-   G       = - - - - |
- | - - - - - = | | | | |
| | | | | | | | | | | | |



Room 7

| | | | | | | | | | | | |
|
| W   *
|     -                 -
| -           -       - |
|       G             | |
|   - - - -       - - | |
|   # = | K   !   * | | |
| - - = | - - - - - | | |
| | | | | | | | | | | | |



Room 8

| | | | | | | | | | | | |
             |         |
             #       - |
-   - - W - - - - - = | |
|                   = | |
|         - = -     =   |
|       * | = | -   =   |
| ! ! ! - | = | | g = K |
| - - - | | = | | - - - |
| | | | | | | | | | = | |



Room 9

| | | | | | | | | | = | |
|                 | = #
|                   - -
|           -
|     W       -         -
| K     -   * |       - |
| - -   | ! - |   -   | |
| | | ! | - | | ! | ! | |
| | | - | | | | - | - | |
| | | | | | = | | | | | |



Room 10

| | | | | | = | | | | | |
         | = * |       |
         | = - |       |
                 W     |
- - -
| G
| - - -           - - - -
| | |     ! ! !   g   | |
| | | - - - - - - - - | |
| | | | | | | = | | | | |



Room 11

| | | | | | | = | | | | |
|       | | | =       K
| *           G       -
| - w - - = - -       | -
 |       =
 #       g     ! !
- -     - - -   - - -
| @           !
| - - - - - - - - - - - -
| | | = | | | | | |



Room 12

| | | = | | | | | |
     = | | | | | | - - -
   - -                 |
- - |                   |

       -           w
     - | W   - -     -
   - | * ! ! ! ! ! !
- - | | - - - - - - - - -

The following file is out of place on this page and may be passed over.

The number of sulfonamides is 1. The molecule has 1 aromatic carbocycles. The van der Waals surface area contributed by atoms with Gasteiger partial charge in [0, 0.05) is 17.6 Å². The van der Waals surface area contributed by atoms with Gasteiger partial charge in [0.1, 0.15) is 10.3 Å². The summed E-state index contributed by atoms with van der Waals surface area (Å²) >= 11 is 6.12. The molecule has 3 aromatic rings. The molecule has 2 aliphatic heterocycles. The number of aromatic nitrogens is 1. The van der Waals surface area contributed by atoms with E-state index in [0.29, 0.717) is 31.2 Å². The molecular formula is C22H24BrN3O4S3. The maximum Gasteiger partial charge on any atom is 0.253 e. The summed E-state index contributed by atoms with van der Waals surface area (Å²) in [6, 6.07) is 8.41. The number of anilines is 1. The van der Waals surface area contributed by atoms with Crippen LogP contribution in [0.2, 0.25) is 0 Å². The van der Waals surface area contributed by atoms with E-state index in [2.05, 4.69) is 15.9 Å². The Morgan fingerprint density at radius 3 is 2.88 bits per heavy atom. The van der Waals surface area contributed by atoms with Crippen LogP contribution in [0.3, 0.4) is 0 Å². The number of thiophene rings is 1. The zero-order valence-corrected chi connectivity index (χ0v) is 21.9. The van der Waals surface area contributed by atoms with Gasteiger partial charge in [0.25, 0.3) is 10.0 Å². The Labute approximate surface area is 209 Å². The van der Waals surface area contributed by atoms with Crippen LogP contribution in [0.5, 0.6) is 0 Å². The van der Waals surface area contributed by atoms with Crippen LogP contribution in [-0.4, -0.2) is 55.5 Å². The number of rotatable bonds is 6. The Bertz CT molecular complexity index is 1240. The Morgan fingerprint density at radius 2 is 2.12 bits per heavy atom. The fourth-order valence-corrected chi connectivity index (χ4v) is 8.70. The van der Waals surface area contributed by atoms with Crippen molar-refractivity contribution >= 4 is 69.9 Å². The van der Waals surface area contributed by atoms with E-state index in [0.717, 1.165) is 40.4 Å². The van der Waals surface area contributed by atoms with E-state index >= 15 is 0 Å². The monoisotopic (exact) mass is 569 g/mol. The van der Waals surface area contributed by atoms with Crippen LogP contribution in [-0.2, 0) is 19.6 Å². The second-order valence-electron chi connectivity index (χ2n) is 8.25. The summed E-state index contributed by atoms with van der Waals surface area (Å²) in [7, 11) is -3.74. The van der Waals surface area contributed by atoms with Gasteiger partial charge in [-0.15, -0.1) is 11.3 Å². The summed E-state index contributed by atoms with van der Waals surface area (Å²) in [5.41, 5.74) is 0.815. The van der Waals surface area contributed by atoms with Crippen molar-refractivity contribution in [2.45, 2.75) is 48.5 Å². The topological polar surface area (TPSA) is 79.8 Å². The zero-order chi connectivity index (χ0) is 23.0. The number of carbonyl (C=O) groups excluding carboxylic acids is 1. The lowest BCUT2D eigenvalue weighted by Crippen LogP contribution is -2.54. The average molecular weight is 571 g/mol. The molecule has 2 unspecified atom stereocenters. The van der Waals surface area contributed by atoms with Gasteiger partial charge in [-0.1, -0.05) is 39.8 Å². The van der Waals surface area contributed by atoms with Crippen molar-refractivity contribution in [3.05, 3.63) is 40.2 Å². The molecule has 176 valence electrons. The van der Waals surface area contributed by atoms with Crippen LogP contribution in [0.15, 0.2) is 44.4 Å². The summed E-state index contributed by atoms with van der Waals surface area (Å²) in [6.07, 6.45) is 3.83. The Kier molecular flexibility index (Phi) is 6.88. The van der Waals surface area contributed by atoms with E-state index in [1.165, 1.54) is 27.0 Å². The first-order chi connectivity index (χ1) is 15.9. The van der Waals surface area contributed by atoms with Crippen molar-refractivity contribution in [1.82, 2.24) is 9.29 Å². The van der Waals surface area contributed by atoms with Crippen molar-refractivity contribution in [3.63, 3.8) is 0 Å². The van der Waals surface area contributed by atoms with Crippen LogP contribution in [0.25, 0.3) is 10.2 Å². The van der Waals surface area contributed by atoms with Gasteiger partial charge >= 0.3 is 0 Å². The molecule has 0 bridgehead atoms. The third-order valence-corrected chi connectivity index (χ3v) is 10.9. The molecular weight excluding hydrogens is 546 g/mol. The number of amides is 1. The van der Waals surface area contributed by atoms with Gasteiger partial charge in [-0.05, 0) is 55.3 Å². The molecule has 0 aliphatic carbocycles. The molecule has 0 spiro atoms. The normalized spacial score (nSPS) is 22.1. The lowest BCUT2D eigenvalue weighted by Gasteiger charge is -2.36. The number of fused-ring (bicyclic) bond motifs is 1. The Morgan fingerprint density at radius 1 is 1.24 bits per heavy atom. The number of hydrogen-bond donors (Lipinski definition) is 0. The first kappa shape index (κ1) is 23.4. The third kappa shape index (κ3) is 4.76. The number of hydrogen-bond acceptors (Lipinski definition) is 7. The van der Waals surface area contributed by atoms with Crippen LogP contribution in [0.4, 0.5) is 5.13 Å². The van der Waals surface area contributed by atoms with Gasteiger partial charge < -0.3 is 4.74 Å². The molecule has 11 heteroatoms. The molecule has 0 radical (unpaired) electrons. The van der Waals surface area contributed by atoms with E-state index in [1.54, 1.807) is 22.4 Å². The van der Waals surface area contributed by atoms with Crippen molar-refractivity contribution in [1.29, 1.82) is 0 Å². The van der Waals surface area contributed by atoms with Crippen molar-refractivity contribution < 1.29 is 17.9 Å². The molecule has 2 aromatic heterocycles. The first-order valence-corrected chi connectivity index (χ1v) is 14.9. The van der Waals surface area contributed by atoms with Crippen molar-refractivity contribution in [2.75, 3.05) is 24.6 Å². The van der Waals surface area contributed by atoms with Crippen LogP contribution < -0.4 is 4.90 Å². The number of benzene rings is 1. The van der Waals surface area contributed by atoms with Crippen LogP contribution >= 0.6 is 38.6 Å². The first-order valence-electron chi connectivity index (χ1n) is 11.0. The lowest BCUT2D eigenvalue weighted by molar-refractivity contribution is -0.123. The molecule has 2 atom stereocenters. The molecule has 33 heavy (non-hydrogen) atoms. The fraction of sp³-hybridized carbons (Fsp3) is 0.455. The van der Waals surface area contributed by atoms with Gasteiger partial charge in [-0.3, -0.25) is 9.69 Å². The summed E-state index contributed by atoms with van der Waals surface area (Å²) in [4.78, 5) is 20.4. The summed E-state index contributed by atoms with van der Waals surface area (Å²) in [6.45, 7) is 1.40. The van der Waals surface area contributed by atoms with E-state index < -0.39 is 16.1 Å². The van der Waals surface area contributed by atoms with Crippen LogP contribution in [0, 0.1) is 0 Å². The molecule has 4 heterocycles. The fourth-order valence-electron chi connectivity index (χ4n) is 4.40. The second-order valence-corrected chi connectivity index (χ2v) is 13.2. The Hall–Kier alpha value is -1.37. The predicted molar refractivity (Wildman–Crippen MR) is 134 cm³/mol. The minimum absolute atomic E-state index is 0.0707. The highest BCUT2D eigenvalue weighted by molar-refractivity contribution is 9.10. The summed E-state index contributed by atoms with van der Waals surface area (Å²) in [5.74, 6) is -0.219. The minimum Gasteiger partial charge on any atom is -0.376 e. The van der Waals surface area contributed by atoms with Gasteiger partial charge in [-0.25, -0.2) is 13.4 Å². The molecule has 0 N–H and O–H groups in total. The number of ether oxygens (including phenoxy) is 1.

| | | | | | = | | | | | |



Room 13

| | | | | | = | | | | | |
| K | | | | = | | |     #
|   g       =           -
| - - - - - - - - - = - |
     |             = | |
     | * W   w     = | |
     | -   -   -   = | |
                   = | |
- - - - - - - - - - - | |
| | | | | | | | | | | | |



Room 14

| | | | | | | | | | | | |
                 | | | |
-                 | | | |
|     - - W     @ | | | |
|   - | |       - | | | |
|         g   *   | | | |
| - - - - - - - - | | | |
| | | | | | | | | | | | |
| | | | | | | | | | | | |
g g g g g g g | | z z G G


Using the following legend:

Code: [Select]

WALL_DARK =      |
EMPTY =         
WALL =           _
KEY =            K
LADDER =         =
GOLD =           *
PRINCESS =       P
DOOR =           #
WYVERN =         W
WYVERN_2ND =     w
SPIKES =         !
GHOST_RIGHT =    G
GHOST_LEFT =     g
GHOST_LEFT_2ND = z
HEART =          @
Title: Re: Toorum's Quest II - ATmega328P based retro video game with 256 color graphics
Post by: nickgammon on Dec 01, 2013, 04:42 am
And now put it all together:

Code: [Select]


|                                                                                                     |
|                                         W                                                           |
|                                   - - -                                                             |
| Start                           - | *                                                       G   *   |
| - - - - - - - - - - - - - - - - | | - - - - - - - - - - - -   - - - -   - - - - - - - - - - - - - - |
|   K |           |                 | |                   | |   | | |       | | | | | | | | | | | | | |
| = * |           |                 |     W w                       |   -   | | | | | | | | | | | | | |
| = - |   P       #             =   |   *                   ! ! !           | | | | | | | | | | | | | |
| = | | - - - - - - - - - - - - = - | - - - - - - - - - - - - - - - - - = - | | | | | | | | | | | | | |
| = | | | | | | | | | | | | | | = | | | | | | | | | | | | | | | | | | | = | | | | | | | | | | | | | | | | | | | | | | | | | | | |